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The Future is Clear (ish)

Xilinx Discusses 20nm

The two big FPGA companies want to be sure that you know they’re ahead.

They always have. It isn’t because you really needed to know, or because one or the other of them being ahead at any given time had any long-term industry-shaping ramifications. It’s just that this myopic, tit-for-tat, red vs blue, Hatfield and McCoy, be-the-first-to-blink behavior is, according to recent economic research, the optimal solution for members of a symmetric pre-emptive duopoly

Or, maybe both sides just really hate those other guys. 

A few weeks ago, Altera announced their vision for FPGA technology on the upcoming 20nm node.  Now, it’s Xilinx’s turn. Does this mean that Altera is 2 months ahead of Xilinx in the all-important “next process node”? 

Nope. It means that, in the high-thrill game of “chicken” that ensues at the early stages of any new process generation, Altera decided it was in their best interest to announce 20nm stuff first. Of course, both companies have been working on the next generation for years already, and neither company will be ready to ship any real-volume products on it for at least another year, so the timing of the announcement is purely in the capable hands of the marketing strategists.

Uh oh.

Now, however, since both companies have shared their vision of the 20nm future with us, we can compare, contrast, and speculate. We’re good at that. There’s no accountability. 

First, let’s look at what things are the same. The biggest of these is a thing that’s never been the same before – the process itself. As a bit of background – throughout modern FPGA history, Xilinx and Altera have always used different processes. For years, they even used different fabs. At 28nm, however, with Xilinx’s move to TSMC, both companies were using the same fab. Never fear, though, because the two rivals chose different process variations from the TSMC lineup. The difference in variations gave each side plenty of ammo to claim that their devices were built on a fundamentally superior foundation. Bazillions of press releases later, we’d all been confused into submission. We just didn’t care whose process was better. We wanted FPGAs that worked, tools that would make us productive, and production volumes that would let us ship our own products.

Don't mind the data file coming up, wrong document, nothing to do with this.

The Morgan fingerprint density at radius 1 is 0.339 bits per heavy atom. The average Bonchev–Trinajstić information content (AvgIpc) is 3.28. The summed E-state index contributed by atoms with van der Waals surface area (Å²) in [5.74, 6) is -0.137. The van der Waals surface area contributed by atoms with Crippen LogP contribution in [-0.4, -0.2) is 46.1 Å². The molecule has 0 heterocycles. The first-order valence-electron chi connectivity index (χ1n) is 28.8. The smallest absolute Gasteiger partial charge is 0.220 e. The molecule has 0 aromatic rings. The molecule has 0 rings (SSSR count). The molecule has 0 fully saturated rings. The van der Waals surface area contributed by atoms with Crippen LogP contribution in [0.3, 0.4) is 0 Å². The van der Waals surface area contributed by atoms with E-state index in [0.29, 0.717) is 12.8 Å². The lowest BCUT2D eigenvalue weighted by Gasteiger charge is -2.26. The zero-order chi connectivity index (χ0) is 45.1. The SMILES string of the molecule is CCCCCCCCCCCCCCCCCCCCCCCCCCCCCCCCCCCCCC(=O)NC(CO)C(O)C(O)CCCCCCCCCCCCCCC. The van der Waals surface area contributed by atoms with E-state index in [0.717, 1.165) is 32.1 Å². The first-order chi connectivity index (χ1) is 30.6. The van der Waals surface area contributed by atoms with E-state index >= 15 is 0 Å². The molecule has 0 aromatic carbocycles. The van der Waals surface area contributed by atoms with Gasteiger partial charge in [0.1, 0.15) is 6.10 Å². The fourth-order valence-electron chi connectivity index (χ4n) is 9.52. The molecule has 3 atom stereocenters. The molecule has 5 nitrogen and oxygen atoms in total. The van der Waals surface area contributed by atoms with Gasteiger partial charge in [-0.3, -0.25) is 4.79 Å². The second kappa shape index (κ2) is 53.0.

Now, however, at 20nm, it appears that TSMC will offer only one process variant – and that both Xilinx and Altera will be using it. That means that both companies will have to find new ways to claim differentiation and superiority – an epic marketing task, which is already well underway. Since all the 20nm chips will be built on the same fab lines with the same process, things like architecture, packaging, tools, IP, and service will take center stage. Both companies’ recent announcements reflect that new reality. In fact, the only process differentiation we are likely to see in the FPGA space is between Xilinx and Altera (both using 20nm TSMC) and “alternative” FPGA companies like Tabula and Achronix (using Intel’s 22nm FinFET-like process).

Xilinx went out on a limb with several major innovations at 28nm, and their experience on those risks may well pay off as they move to 20nm. The three most visible of these were: the first production 2.5D (also called “3D”) interposer-based homogeneous and heterogeneous FPGAs, the first devices with hybrid high-performance ARM-based processing subsystems combined with FPGA fabric, and a complete ground-up redesign of the development tool suite, replacing the aging ISE tools with the new Vivado suite.